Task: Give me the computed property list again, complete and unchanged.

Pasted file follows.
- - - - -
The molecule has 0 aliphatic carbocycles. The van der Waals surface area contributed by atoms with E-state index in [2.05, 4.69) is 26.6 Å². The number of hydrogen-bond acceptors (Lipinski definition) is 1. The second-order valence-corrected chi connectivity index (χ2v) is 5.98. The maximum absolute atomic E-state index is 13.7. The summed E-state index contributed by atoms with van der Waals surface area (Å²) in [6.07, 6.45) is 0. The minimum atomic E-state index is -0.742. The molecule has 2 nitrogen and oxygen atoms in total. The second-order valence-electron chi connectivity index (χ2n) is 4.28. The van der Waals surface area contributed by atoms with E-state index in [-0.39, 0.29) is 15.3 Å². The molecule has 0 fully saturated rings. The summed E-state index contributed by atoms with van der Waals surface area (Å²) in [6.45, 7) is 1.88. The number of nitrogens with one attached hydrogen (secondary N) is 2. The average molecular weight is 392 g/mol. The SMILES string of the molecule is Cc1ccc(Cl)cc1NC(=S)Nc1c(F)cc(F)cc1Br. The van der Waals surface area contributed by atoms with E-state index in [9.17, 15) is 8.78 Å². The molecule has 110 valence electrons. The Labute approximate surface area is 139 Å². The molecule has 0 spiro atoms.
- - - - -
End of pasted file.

The molecule has 0 aliphatic carbocycles. The van der Waals surface area contributed by atoms with E-state index in [2.05, 4.69) is 26.6 Å². The number of hydrogen-bond acceptors (Lipinski definition) is 1. The second-order valence-corrected chi connectivity index (χ2v) is 5.98. The maximum absolute atomic E-state index is 13.7. The summed E-state index contributed by atoms with van der Waals surface area (Å²) in [6.07, 6.45) is 0. The minimum atomic E-state index is -0.742. The molecule has 2 nitrogen and oxygen atoms in total. The second-order valence-electron chi connectivity index (χ2n) is 4.28. The van der Waals surface area contributed by atoms with E-state index in [-0.39, 0.29) is 15.3 Å². The molecule has 0 fully saturated rings. The summed E-state index contributed by atoms with van der Waals surface area (Å²) in [6.45, 7) is 1.88. The number of nitrogens with one attached hydrogen (secondary N) is 2. The average molecular weight is 392 g/mol. The SMILES string of the molecule is Cc1ccc(Cl)cc1NC(=S)Nc1c(F)cc(F)cc1Br. The van der Waals surface area contributed by atoms with E-state index in [9.17, 15) is 8.78 Å². The molecule has 110 valence electrons. The Labute approximate surface area is 139 Å². The molecule has 0 spiro atoms.